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Nike ZoomX Ultrafly Review - The Best Trail Shoe Ever?

Updated: Sep 7, 2023

I’m crossing my fingers that the generous forefoot width of these is a turning point for Nike. Have they realized that a broad, stable base is better on the trails than a narrow, tapered front end?

I’ll have to watch for new Pegasus Trails and Terra Kigers to be sure, but for the moment, I’m just going to enjoy a pair of Nike trail shoes that could almost be described as - roomy? Spacious? Accommodating? Ample? I can’t believe these are words I’m using to describe a pair of Nikes.

I don’t have the specs for stack or drop, but if I had to hazard a guess, I’d put the heel stack somewhere around 35-40mm and the drop in the 6-8mm range (Jason nailed it because the actual stack heights are 36mm/26mm for men and 33mm/24 for women). If I’m in the right neighborhood, that’s a little more cushioned than the Pegasus Trail with a little more drop than the Wildhorse.

For such a lightweight shoe, it’s really impressive that these have an edge-to-edge, full-coverage Vibram Megagrip outsole. Anything else would feel like a compromise, and Nike isn’t asking me to make any compromises with this shoe.

I’ve run in a pair of Vaporfly Next road shoes with the same Vaporweave upper material, and it’s bonkers. Overall, lightweight, breathable, flexible, supportive, water-resistant, and virtually rip-proof. Even the heel cup and midfoot strap (between the tongue gusset and Vaporweave outer layer) have small holes for breathability and drainage.

Maybe - gun to my head - if someone forced me to find a flaw in these, I’d say the material of the laces doesn’t feel as luxe as the rest of the shoes (although even the aglets have a color-matched Nike logo and checkered finish-line flag). I had zero problems with the way they worked though, and I appreciated that the tongue has a thin layer of foam that sits just under the laces. The gussets also keep the tongue and that foam layer right where it needs to be - zero slippage to the side.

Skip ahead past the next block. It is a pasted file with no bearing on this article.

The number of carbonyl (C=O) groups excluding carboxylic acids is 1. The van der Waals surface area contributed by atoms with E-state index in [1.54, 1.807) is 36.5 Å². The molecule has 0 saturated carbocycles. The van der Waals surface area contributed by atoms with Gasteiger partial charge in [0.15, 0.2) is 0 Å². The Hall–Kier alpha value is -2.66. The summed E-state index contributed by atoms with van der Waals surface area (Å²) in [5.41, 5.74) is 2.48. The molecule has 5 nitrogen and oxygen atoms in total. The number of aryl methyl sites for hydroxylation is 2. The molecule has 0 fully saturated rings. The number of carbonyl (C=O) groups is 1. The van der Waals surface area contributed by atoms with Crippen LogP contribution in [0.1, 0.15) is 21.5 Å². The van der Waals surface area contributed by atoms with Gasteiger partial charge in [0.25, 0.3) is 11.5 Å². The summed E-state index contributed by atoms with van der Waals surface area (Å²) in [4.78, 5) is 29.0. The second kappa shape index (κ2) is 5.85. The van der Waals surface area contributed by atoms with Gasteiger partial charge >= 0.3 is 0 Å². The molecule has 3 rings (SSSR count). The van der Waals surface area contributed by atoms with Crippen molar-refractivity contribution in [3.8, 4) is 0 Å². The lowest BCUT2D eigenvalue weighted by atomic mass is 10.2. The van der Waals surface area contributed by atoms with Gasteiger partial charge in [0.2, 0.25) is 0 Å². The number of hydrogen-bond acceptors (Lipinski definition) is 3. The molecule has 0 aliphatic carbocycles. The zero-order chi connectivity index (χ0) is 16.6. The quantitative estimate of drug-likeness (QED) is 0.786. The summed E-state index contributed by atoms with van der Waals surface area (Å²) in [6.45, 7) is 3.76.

I would grab these off the shelf for anything from an off-road 5K to a trail ultramarathon, plus all the training leading up to it. These are obviously high-performance race shoes, and I’d lace them up confidently in any event I was planning to seriously throw myself at. But they’re also comfortable enough for long training runs, which is something I hardly ever find myself writing about performance-oriented race shoes. Typically, the compromises for speed are at the expense of comfort, but not here.

So, Are They Worth $250?

$250 is a steep price tag, but ultimately, I’d say they live up to the MSRP. They’re right in line with the Vaporfly Next 3, which seems like their road-focused counterpart. That’s a lot for a trail running shoe in a vacuum, but it feels like the market has demonstrated that there’s enough demand for shoes at that price point if the tech lives up to its promise.

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